Florian Seebeck, Martin März, Anna-Wiebke Meyer, Hanna Reuter, Matthias C Vogg, Martin Stehling, Karina Mildner, Dagmar Zeuschner, Franziska Rabert, Kerstin Bartscherer
Tissue regeneration depends on proliferative cells and on cues that regulate cell division, differentiation, patterning and the restriction of these processes once regeneration is complete. In planarians, flatworms with high regenerative potential, muscle cells express some of these instructive cues. Here, we show that members of the integrin family of adhesion molecules are required for the integrity of regenerating tissues, including the musculature. Remarkably, in regenerating β1-integrin RNAi planarians, we detected increased numbers of mitotic cells and progenitor cell types, as well as a reduced ability of stem cells and lineage-restricted progenitor cells to accumulate at wound sites...
March 1, 2017: Development
https://www.readbyqxmd.com/read/28126842/integrin-suppresses-neurogenesis-and-regulates-brain-tissue-assembly-in-planarian-regeneration
#19
Nicolle A Bonar, Christian P Petersen
Animals capable of adult regeneration require specific signaling to control injury-induced cell proliferation, specification and patterning, but comparatively little is known about how the regeneration blastema assembles differentiating cells into well-structured functional tissues. Using the planarian Schmidtea mediterranea as a model, we identify β1-integrin as a crucial regulator of blastema architecture. β1-integrin(RNAi) animals formed small head blastemas with severe tissue disorganization, including ectopic neural spheroids containing differentiated neurons normally found in distinct organs...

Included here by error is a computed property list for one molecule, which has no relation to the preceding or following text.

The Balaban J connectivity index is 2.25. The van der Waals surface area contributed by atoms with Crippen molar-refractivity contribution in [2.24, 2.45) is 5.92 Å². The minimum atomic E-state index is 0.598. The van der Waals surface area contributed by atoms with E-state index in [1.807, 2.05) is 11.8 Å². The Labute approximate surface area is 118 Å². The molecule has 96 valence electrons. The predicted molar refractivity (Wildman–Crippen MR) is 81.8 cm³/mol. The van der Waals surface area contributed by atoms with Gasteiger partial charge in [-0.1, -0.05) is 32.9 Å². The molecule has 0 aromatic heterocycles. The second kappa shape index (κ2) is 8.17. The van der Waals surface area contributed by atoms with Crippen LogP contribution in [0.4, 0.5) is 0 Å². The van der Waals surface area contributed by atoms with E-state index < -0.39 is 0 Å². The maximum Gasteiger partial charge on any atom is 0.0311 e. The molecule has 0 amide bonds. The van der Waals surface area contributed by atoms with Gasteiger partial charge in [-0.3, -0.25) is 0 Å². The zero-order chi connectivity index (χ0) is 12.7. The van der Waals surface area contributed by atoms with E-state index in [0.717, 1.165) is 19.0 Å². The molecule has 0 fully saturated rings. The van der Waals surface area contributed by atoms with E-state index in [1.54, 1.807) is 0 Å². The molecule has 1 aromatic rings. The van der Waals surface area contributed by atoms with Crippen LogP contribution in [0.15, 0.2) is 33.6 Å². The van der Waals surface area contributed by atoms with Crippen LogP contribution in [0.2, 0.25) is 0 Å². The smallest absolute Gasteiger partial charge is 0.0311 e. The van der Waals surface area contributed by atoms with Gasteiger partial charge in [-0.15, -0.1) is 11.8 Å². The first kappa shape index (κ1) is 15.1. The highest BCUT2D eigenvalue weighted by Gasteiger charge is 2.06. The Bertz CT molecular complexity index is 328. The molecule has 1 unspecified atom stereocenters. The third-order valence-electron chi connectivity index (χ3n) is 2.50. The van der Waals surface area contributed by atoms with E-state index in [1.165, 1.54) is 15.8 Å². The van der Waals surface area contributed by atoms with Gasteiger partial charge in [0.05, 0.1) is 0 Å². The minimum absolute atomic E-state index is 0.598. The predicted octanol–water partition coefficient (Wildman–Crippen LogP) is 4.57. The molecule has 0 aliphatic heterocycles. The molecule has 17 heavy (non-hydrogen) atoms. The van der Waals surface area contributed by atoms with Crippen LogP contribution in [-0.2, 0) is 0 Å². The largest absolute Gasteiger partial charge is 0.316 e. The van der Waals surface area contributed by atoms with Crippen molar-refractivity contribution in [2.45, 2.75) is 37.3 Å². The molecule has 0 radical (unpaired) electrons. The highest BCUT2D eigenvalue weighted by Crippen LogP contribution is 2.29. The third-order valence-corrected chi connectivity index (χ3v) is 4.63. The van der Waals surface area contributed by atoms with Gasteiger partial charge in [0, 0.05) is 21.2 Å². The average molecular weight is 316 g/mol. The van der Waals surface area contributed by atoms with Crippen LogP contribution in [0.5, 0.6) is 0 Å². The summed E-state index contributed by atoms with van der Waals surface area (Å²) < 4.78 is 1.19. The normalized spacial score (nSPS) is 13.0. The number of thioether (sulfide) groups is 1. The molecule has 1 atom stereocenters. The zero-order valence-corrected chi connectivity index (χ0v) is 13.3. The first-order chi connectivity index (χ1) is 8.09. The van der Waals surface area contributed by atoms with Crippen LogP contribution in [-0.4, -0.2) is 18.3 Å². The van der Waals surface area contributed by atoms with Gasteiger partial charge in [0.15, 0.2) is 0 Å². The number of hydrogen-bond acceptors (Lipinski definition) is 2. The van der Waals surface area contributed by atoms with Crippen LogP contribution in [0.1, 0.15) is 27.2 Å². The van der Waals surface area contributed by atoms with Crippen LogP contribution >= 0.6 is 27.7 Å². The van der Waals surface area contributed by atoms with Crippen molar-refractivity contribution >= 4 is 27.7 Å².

March 1, 2017: Development
https://www.readbyqxmd.com/read/28072387/embryonic-origin-of-adult-stem-cells-required-for-tissue-homeostasis-and-regeneration
#20
Erin L Davies, Kai Lei, Christopher W Seidel, Amanda E Kroesen, Sean A McKinney, Longhua Guo, Sofia Mc Robb, Eric J Ross, Kirsten Gotting, Alejandro Sánchez Alvarado
Planarian neoblasts are pluripotent, adult somatic stem cells and lineage-primed progenitors that are required for the production and maintenance of all differentiated cell types, including the germline. Neoblasts, originally defined as undifferentiated cells residing in the adult parenchyma, are frequently compared to embryonic stem cells yet their developmental origin remains obscure. We investigated the provenance of neoblasts during Schmidtea mediterranea embryogenesis, and report that neoblasts arise from an anarchic, cycling piwi-1+ population wholly responsible for production of all temporary and definitive organs during embryogenesis...
January 10, 2017: ELife